Exposure to pesticides has been linked to the development of specific autoimmune conditions such as rheumatoid arthritis and lupus. Studies have shown that individuals who work with pesticides or live in areas with high levels of pesticide use are at a higher risk for developing these conditions.13

Glyphosate, an organophosphorus pesticide used on nearly all crops and lawns, makes the blood-brain barrier (BBB) more permeable, allowing larger quantities of mercury and aluminum to permeate deeper into the brain and accumulate in the hypothalamus. The combination of even a small amount of both mercury and aluminum in the brain is even more detrimental than a higher dose of either aluminum or mercury.

To protect against the harmful effects of pesticides, it is important to limit exposure as much as possible. This includes choosing organic produce and products whenever possible, using natural pest control methods, and being cautious when using household products that contain pesticides.

Read more about the toxic effects of Roundup.

Which Toxins Cause Autoimmune Conditions – Persistent Organic Pollutants

Another type of toxin that has been linked to the development of autoimmune conditions are persistent organic pollutants (POPs). POPs are a group of toxic chemicals that have a unique ability to resist environmental degradation. This means that they persist in the environment for a long time, even after they have been released into the air, water, or soil. POPs are mainly man-made chemicals and are commonly used in industrial processes, pesticides, and other products.

Studies have shown that exposure to POPs has been linked to the development of various autoimmune conditions, including lupus, rheumatoid arthritis, and multiple sclerosis. This is because POPs disrupt the normal functioning of our immune system, causing it to attack our own cells and tissues.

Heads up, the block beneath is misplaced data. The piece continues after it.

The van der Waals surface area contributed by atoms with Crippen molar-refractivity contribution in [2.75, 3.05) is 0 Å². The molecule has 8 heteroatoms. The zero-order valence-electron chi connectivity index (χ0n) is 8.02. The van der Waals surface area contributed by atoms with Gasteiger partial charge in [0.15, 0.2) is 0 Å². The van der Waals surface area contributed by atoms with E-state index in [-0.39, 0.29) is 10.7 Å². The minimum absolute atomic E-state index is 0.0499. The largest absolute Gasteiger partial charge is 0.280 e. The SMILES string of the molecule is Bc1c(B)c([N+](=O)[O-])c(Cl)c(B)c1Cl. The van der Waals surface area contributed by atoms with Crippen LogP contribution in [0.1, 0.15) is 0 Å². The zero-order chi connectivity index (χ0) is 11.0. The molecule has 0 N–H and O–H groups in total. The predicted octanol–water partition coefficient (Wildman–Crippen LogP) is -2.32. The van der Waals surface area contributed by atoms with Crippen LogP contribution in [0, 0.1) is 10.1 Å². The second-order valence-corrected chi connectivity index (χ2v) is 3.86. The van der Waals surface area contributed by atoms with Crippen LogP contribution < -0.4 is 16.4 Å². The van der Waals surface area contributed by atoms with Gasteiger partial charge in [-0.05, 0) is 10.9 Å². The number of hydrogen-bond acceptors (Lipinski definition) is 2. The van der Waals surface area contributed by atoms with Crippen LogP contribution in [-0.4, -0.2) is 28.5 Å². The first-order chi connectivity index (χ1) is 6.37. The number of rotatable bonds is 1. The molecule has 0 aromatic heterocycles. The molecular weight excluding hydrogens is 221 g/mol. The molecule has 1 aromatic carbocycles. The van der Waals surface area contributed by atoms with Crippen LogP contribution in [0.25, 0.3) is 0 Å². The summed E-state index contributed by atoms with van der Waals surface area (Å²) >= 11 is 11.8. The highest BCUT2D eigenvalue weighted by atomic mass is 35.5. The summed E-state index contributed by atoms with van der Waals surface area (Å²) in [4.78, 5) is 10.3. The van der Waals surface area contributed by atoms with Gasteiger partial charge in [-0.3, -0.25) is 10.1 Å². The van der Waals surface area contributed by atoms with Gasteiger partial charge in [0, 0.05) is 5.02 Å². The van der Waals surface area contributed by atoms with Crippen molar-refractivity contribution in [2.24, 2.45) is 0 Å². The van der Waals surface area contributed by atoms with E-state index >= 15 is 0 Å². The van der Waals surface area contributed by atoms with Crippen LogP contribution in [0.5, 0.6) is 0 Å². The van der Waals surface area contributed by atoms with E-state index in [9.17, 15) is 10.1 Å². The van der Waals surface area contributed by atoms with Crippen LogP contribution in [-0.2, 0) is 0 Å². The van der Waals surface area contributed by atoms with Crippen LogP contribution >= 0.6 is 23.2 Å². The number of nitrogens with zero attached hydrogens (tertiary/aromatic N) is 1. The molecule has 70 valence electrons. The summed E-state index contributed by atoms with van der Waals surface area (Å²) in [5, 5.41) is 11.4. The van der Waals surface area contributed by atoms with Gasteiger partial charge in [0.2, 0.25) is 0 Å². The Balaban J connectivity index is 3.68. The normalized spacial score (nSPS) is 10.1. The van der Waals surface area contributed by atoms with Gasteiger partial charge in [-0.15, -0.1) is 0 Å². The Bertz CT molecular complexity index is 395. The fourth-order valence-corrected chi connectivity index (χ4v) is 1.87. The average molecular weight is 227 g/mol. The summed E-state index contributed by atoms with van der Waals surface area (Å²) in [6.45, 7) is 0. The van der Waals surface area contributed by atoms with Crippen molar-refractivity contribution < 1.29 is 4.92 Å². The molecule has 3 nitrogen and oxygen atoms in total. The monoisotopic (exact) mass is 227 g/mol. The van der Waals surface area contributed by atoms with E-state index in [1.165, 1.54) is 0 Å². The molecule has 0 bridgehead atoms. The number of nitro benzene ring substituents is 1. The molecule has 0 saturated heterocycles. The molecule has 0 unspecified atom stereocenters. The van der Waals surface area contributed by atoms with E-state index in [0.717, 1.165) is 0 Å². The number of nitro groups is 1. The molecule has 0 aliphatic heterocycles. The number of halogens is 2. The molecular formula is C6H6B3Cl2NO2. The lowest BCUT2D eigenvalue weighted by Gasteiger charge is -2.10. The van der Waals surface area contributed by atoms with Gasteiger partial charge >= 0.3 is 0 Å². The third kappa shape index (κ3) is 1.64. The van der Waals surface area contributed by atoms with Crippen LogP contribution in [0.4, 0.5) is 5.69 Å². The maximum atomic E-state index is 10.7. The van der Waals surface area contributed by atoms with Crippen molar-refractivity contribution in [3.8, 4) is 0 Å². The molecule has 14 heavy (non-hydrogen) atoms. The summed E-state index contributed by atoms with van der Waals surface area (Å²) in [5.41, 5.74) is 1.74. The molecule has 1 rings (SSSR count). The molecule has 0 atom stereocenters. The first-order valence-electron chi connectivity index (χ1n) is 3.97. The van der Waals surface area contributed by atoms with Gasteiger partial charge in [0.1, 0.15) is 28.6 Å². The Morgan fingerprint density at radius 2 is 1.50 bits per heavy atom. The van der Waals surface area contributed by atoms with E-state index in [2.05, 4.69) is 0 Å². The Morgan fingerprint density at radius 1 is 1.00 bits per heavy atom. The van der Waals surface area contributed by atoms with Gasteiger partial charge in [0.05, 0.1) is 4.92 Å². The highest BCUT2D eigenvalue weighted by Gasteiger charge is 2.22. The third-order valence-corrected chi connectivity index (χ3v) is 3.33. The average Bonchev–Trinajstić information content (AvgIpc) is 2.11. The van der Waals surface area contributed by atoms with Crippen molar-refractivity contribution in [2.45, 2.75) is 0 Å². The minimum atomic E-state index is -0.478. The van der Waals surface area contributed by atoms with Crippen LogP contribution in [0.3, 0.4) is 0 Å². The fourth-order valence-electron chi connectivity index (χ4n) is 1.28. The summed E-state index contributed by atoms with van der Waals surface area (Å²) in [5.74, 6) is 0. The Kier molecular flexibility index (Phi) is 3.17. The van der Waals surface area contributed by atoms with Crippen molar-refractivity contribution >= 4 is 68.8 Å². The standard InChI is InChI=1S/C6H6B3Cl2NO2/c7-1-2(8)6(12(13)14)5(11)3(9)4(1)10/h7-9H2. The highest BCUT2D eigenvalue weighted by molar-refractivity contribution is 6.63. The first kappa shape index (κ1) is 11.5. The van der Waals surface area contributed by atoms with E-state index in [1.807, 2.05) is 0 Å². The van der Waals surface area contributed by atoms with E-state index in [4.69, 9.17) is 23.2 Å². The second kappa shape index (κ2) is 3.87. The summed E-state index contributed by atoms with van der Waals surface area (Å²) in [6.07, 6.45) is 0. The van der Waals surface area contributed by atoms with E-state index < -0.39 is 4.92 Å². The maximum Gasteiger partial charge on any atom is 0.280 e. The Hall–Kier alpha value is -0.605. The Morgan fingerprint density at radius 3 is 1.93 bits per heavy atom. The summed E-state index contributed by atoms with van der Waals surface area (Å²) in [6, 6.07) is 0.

One way in which POPs trigger autoimmune conditions is by acting as endocrine disruptors. They also cause inflammation and oxidative stress. Moreover, POPs alter the composition of our gut microbiome. This disruption in the balance of bacteria in our gut leads to immune dysfunction and increased susceptibility to autoimmune conditions.14

Reducing exposure to POPs is key in preventing and managing autoimmune conditions. Some ways to limit exposure include avoiding products with harmful chemicals, consuming organic and locally grown food, and using natural household cleaners.

Which Toxins Cause Autoimmune Conditions - Persistent Organic Pollutants

Which Toxins Cause Autoimmune Conditions – Toxic Solvents

Toxic solvents are chemicals used in many industrial processes and products, including paints, adhesives, degreasers, and cleaning agents. Once inside the body, these chemicals cause damage to organs and tissues, including the immune system. They have been shown to disrupt normal immune function, leading to autoimmune conditions. These chemicals have also been linked to the exacerbation of symptoms in individuals with pre-existing autoimmune conditions.15

Which Toxins Cause Autoimmune Conditions And How To Avoid Them

Now that you know which toxins cause autoimmune conditions, it is important to be mindful of what we put in and on our bodies. This includes eating a healthy diet full of organic, whole foods, using natural cleaning and personal care products, and avoiding harsh chemicals in our homes. Moreover, it is crucial to increase the activity of cellular pathways, optimize cellular detoxification, and halt inflammation of the cellular membranes. By doing so, we can effectively enhance the body’s detoxification processes and focus on removing the toxins that cause autoimmune conditions.